As I stated in another thread, the Baptist view is very eclectic (even though you guys are all supposed to be 1689 LBCF) and some argue in different ways.

    Boy! Here's the pot calling the kettle black!  Don't the FV guys say they are holding to the WCF?  Motes and beams come to mind here.  In Scotland there are more Presbyterian denominations than you can shake a stick at; the 'Frees', the 'WeeFrees', the 'even wee-er frees' and a few more besides all claiming to hold to the WCF and mostly hating each other like poison.

    I hope you don't mind me coming on so strong on my first post.  I enjoy reading your sermons on the PB.

     
    Blessings,

     
    Martin Wink

     

  2. Leino
    Leino10-13-2007

    Martin,

    Thanks for the feedback. I have little time to answer in the coming days so I want to just thank you for the feedback and that I will address it when I return from the States with my family.

    I would note that, in the last portion, that the FV are not in the Reformed camp so comparing them to people that I would consider Reformed is a straw man. If you look at paedobaptists on the PB who maintain their Confessional subscription there are never any debates among us as to the nature of the sacraments. The debates are with Baptists and, frankly, you guys are all over the map. Part of the reason I make you guys so angry is that you are angry that I’m repeating an argument one of you made. Witness your anger over the “baptize professors because they are Elect” argument. You state that you baptize upon different presups but nearly all your arguments in the past are on the basis of the perfection of the NC.

    More later…

    Rich Leino

  3. Anonymous
    Anonymous10-28-2007

    Hey Rich,

    This gets right on the razor’s edge of the problem! If I might add:

    The whole idea of “rest on their laurels” at the end of the day reveals a theology of glory, fallen religion. Really it does and fails to realize the power of the Gospel and the imputed righteousness of the Gospel. Now I speak very generally here and my point is what does the Baptistic doctrine at length produce and mean. I realize that even Roman Catholics can disjointedly come to the Gospel, at least at the unofficial level. An ex-baptist said it well once, my paraphrase, “Baptist are dear brothers in the faith. That’s for certain and we fight side by side on the Gospel at many points. But the Baptist doctrine is really a tragedy, it’s a doctrine of diminution. That is to say they actually starve themselves to death of some great gifts from God.” That’s true and that’s what I believe. I’ve always said if you can get a Baptist, like my former self, to see the Cross of Christ for them, in Baptism, the Gospel, they will at length have to leave “believers baptism”. For it is here that the baptism of the infant reveals the Gospel most powerfully. As Luther said if we at length cease to baptize infants, baptism will loose its Gospel import. For it seals God’s promise to us FOR faith, not because of faith or due to faith, it doesn’t seal “faith” per se.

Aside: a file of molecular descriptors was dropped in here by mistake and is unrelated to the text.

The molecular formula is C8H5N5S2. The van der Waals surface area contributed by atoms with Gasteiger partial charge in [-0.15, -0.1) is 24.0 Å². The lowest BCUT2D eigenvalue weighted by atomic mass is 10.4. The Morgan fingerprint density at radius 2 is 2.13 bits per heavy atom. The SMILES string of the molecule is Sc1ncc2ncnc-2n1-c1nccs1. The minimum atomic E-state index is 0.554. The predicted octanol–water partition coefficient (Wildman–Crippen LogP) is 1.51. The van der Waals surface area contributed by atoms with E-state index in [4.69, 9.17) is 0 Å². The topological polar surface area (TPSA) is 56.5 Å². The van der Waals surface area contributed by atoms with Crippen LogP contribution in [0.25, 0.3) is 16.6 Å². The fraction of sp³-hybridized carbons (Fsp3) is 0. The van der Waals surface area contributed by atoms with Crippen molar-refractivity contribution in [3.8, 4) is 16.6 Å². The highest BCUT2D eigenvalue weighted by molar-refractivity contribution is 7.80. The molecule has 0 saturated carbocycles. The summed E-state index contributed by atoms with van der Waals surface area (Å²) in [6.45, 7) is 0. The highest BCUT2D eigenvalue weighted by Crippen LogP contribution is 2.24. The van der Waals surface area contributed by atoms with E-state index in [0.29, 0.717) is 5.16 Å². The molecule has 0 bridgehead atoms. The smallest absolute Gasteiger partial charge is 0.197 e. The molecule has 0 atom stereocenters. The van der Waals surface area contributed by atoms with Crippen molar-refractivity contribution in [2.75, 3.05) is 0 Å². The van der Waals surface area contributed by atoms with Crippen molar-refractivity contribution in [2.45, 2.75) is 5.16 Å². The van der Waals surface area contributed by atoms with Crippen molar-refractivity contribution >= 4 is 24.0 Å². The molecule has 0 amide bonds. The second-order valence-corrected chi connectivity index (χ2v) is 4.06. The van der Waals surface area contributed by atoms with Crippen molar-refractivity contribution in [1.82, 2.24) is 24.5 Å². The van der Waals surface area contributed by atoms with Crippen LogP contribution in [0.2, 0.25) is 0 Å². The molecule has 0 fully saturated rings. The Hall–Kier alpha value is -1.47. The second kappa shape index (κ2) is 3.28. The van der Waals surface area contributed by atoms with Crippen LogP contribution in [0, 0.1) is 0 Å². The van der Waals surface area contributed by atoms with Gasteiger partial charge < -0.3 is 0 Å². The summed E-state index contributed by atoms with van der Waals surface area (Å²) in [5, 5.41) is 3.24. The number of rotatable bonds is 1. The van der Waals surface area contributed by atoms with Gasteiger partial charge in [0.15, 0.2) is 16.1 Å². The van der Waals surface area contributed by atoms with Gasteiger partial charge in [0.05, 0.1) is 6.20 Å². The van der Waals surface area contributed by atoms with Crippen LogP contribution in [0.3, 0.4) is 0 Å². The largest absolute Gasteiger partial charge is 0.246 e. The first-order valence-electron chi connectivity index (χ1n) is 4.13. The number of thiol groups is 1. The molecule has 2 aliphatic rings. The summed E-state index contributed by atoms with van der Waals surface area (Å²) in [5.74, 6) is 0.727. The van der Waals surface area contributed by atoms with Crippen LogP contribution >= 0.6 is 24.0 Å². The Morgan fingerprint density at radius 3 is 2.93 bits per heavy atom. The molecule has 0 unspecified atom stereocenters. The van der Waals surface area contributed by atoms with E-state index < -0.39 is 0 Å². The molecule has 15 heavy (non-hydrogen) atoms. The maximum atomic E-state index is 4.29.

2. The Baptist doctrine get’s wrapped around the entire idea of the highly subjective “saving moment” once in time. This is tied to regeneration that is in turn tied directly to election.

    3. But the Baptist misses what he’s just done, he’s trying to see election nakedly and apart from Christ. It’s what both Luther and Calvin warned against trying to “see God in the nude”. Though the Baptist connects this to the “inward transformation”. He doesn’t realize that this is a theology of glory – trying to determine by the events of time and space what God has or has not done. At the end of the day it no different than what Pat Robertson and Islam idolatrously claimed (the principle in general) a few years ago in that Katrina was a judgment event from God on a particular person or people (theology of glory ““ reading the tea leaves of time and space as if to see God). When Jesus says that “˜these things’, tragic events of various kinds, are NOT a specific judgment upon a man to “straighten him out”, but signatory that this fallen WORLD is judged already (both rank sin and pietism). Such signs are to be to the Christian not a terror of personal judgment or that God has abandoned them, so get busy straightening up or else; nor are they random natural events: Rather, He tells us, these things ARE happening BECAUSE this world is fallen and the kingdom of God is coming”¦don’t loose hope just because of what you see and how long it goes on, God has saved you IN ME ALONE! Thus, NAKEDLY, like the saints of OT, trust in nothing but the Word given in the face of the opposite you see (theology of Cross looks THERE and there alone).